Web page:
Facebook needs to act fast to prevent its Instagram app from being weaponized to spread disinformation during the 2020 U.S. presidential race, a report warned Tuesday.
Published by the New York University’s Stern Center for Business and Human Rights, the report said that Instagram requires the “concerted attention” of its parent company before the image-sharing app plays host to bad actors attempting to interfere in the election.
“Instagram’s image-oriented service makes it an ideal venue for memes, which are photos combined with short, punchy text,” wrote Paul M. Barrett, the center’s deputy director. “Memes, in turn, are a popular vehicle for fake quotes and other disinformation.”
“Instagram, more than its parent, Facebook, will be the vehicle of choice for people who wish to disseminate meme-based disinformation,” his report warned.
Spokespeople for Facebook and Instagram did not immediately answer messages requesting comment.
Launched in 2010, Instagram was purchased by Facebook less than two years later for $1 billion. The image-sharing app’s audience has since swelled to about 1 billion active users, or a little less than half the number who regularly use Facebook’s flagship social network.
Facebook previously acknowledged that both platforms were abused by Russian internet trolls who bought advertisements shown to American users during the 2016 U.S. presidential race, and the Department of Justice has since filed related criminal charges against more than a dozen individuals and entities sought responsible.
Yet while discussions surrounding the Russian trolls have largely focused on their activities across Facebook, the Stern Center’s report is hardly the first to raise concerns about the role of Instagram in elections past and future.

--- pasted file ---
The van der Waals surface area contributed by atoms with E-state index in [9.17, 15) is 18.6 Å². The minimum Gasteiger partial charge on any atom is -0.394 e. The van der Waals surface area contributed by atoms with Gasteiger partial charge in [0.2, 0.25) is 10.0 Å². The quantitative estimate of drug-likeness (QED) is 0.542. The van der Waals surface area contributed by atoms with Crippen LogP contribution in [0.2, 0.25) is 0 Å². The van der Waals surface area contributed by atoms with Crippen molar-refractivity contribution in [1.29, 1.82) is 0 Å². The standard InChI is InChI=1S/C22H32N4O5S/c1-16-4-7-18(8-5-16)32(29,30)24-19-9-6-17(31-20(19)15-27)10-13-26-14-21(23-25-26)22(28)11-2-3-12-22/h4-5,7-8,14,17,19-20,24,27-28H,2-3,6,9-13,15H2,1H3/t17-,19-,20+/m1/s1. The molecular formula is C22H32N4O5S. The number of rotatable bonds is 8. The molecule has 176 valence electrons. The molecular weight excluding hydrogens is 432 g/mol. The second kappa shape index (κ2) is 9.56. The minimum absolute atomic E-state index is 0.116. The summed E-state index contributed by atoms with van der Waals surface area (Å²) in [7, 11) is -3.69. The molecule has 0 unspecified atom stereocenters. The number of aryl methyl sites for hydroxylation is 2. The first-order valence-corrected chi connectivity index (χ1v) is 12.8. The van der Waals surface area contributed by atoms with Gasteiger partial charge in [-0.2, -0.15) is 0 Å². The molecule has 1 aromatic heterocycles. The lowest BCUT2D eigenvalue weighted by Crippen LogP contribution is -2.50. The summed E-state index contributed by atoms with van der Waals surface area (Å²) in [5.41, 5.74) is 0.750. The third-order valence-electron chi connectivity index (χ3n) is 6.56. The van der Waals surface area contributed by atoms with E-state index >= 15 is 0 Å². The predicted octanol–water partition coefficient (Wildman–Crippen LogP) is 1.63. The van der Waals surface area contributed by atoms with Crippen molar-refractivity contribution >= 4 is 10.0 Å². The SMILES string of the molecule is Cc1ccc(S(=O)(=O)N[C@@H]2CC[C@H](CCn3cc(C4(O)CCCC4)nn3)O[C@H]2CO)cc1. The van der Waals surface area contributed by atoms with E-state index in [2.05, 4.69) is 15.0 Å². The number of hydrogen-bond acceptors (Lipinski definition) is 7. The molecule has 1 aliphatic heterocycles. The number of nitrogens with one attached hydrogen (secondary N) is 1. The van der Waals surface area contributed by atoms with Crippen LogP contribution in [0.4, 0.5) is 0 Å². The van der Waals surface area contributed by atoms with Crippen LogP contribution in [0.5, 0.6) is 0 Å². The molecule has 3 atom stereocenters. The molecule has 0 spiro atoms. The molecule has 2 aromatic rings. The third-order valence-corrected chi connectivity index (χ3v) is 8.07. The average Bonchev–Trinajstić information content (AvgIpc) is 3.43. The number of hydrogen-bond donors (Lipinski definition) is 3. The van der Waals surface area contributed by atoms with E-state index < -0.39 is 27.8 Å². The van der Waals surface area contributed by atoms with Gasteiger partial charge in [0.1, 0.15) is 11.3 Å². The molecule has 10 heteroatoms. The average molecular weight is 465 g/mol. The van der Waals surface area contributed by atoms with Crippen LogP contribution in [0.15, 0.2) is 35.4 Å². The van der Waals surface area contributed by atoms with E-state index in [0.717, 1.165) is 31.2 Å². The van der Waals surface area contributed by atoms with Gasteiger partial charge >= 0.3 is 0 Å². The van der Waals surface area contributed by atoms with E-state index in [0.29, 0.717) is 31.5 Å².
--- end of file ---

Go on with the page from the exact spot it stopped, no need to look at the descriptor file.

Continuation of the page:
A report produced for the Senate Intelligence Committee and released late last year found that Instagram outperformed Facebook during the 2016 campaign in terms of generating user engagement, “indicat[ing] its strength as a tool in image-centric memetic warfare.”
“Our assessment is that Instagram is likely to be a key battleground on an ongoing basis,” the 2018 report found.
More recently, Facebook’s former head of security questioned in an interview released last week if Instagram is ready to avoid being exploited during the 2020 presidential race.
“As you know, the Russian troll factories have professional meme farms. Like they have graphic designers using Illustrator all day to create memes. So, ‘Is Instagram ready?’ is actually a big question,” Alex Stamos said in the interview released last Tuesday.
Facebook has since unveiled new rules for political advertisers across both platforms meant to rein in abuse ahead of 2020.